Friday, November 17, 2006

creating memories

i keep saying i'm not cooking anything this thursday, but they don't believe me.

this isn't a new thing. the holiday protest happens quite a bit, and nobody ever believes me. my favorite time was when we drove around looking for a place to eat, couldn't find anything open, and ended up at Bobby and Steve's Auto World in Minneapolis.

was that easter? i think i was easter. We left with boiled eggs, giant pickles, and pop. a memory to cherish.

edit: okay, i realize this makes me look really bad, so i have to tell the rest of the story.
at the time of the bobby and steve family event i didn't live in the twin cities. i flew in to see my kids. they picked me up at the airport and we drove around looking for a place to eat. could not find one freakin' place. so the siblings start arguing about who should have been on top of the restaurant thing, and maybe someone should have actually thought about PREPARING a meal. the argument continues as the car flies up and down a deserted EAT STREET. we were the only people alive in all of minneapolis. if you really want to check out a place, do it on a holiday because it's apocalyptic.

but lucky for us bobby and steve's is open all day, every day.


angie said...

Too, too funny. I think Bobby & Steve's would definitely be one for the books. Actually, would be funny in a story or novel.

I confess to being a hopeless traditionalist when it comes to Thanksgiving. This year it's just me & the hubster, but I'm doing the whole spiel - turkey 'n dressing, garlic mashed potatoes and gravy, homemade cherry pie & lots of wine. Okay, I hate pumpkin pie, cranberry sauce and that nasty green bean casserole thing, but I'm pretty much down for the rest of it. Except for football. Can't get with that, either. Mebbe I'm not such a traditionalist after all...

Anne McAllister said...

Okay, next time I come to Twin Cities, Anne, we're going to Bobby and Steve's. No more of this healthy Greek pizza business.

We'll be doing the traditional stuff on Thurs -- as usual. Not sure who will be there. One of the kids. A grandkid? Two? Three? Who knows? My mom. Chuck and Susan. If you guys are starving, drive down. I promise to feed you. Guaranteed.

anne frasier said...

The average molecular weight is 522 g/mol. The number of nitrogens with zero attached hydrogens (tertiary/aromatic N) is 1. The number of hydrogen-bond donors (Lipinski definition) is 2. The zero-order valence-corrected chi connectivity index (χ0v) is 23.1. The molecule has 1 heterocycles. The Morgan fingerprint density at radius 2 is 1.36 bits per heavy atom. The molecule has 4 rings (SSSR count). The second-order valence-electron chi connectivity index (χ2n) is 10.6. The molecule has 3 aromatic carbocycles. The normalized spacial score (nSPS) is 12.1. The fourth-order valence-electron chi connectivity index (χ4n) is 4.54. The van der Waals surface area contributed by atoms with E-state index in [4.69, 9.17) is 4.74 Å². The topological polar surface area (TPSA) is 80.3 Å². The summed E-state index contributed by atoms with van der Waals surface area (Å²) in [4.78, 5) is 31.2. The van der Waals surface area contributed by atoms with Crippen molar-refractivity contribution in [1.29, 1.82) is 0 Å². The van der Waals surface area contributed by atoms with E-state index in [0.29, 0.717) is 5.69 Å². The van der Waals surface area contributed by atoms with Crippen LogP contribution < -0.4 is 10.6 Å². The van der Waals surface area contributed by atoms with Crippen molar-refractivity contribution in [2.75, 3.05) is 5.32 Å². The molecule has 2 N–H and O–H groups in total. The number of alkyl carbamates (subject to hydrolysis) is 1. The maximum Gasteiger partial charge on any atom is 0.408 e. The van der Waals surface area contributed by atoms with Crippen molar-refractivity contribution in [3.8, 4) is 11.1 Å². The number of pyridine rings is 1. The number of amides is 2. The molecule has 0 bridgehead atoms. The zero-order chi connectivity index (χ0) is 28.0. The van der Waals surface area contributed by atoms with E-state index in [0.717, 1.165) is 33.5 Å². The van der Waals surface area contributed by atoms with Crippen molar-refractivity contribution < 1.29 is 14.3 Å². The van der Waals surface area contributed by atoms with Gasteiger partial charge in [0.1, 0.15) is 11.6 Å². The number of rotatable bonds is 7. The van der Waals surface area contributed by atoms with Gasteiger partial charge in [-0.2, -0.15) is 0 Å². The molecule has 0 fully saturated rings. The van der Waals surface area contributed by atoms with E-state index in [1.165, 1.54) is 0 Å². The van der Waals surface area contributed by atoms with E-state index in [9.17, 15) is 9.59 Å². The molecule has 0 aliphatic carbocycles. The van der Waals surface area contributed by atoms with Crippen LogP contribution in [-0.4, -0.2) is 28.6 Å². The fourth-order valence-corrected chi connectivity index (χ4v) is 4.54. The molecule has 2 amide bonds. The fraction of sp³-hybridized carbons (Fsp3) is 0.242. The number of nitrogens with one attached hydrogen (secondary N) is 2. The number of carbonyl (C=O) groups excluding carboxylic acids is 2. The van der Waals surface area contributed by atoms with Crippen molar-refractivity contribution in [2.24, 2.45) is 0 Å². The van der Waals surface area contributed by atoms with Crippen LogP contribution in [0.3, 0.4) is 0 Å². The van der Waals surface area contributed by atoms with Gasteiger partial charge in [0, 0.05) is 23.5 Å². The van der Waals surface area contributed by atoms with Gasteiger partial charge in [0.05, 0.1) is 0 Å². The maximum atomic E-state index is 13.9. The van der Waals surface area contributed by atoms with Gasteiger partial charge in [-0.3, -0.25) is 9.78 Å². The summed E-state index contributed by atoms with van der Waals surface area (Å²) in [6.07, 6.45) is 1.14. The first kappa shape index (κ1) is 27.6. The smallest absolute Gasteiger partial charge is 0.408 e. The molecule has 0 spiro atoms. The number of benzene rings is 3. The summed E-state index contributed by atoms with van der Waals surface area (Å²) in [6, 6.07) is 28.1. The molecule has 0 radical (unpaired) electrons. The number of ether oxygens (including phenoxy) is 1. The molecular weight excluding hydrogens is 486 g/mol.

angie, that sounds yummy! i love pumpkin pie, but i know nothing about football. if my interest could be in negative numbers, that's where it would be.

anne, if i lived closer i'd be there in a second!!! i might even bring a pie, because that's one thing i do know how to make without people groaning when they smell it. and i'm not talking groans of delight, but rather groans of despair.

anne frasier said...

when my daughter was in grade school she would step in the door and start sobbing the second she smelled dinner cooking.

Sandra Ruttan said...

I think holidays can be overrated. I used to get sick after Christmas every year.

And you know what? Your story is memorable. How many of us have gone through the same polite drivel year after year that we forget? At least your story is original.

anne frasier said...

sandra, so true. i call it the holiday of mass delusion going all the way back to why it's being celebrated in the first place, to having to hang out with people you never have anything to do with and can't relate to. i did that for years, and it was excruciating. i'm all for tradition and getting together with friends -- but those obligatory events -- i'll never do another one. ever.

Shesawriter said...

I'm not looking forward to Thanksgiving at all. I spend the entire day in the friggen kitchen and then they slurp it up in less than ten minutes.

M. G. Tarquini said...

When I lived in Philly, I invited people to my house. I'd feed all takers, there was always room at the table for one more. Here in Phoenix, we do Thanksgiving by ourselves. Everybody else is off with family, or away.

This year, by some miracle, the husband has the week off. We're going to Philly. We'll see most of the family, including my nephew, who's in the Navy. Don't know when we'll get a chance for Thanksgiving in Philly again. I plan to savor it.

Which is to say - we'll be here in Phoenix next year, Anne. So if you need a place to eat, my table is available.

Dee said...

I think Criss Roberts has the best plan I've heard so far: first you get a case or two of wine and then...Oh,well, who cares after that?!?

Kelly Parra said...

At least you guys will be together and that's what counts, right? =D Who needs turkey? Just makes you get sleepy, anyway. haha!

Jeff said...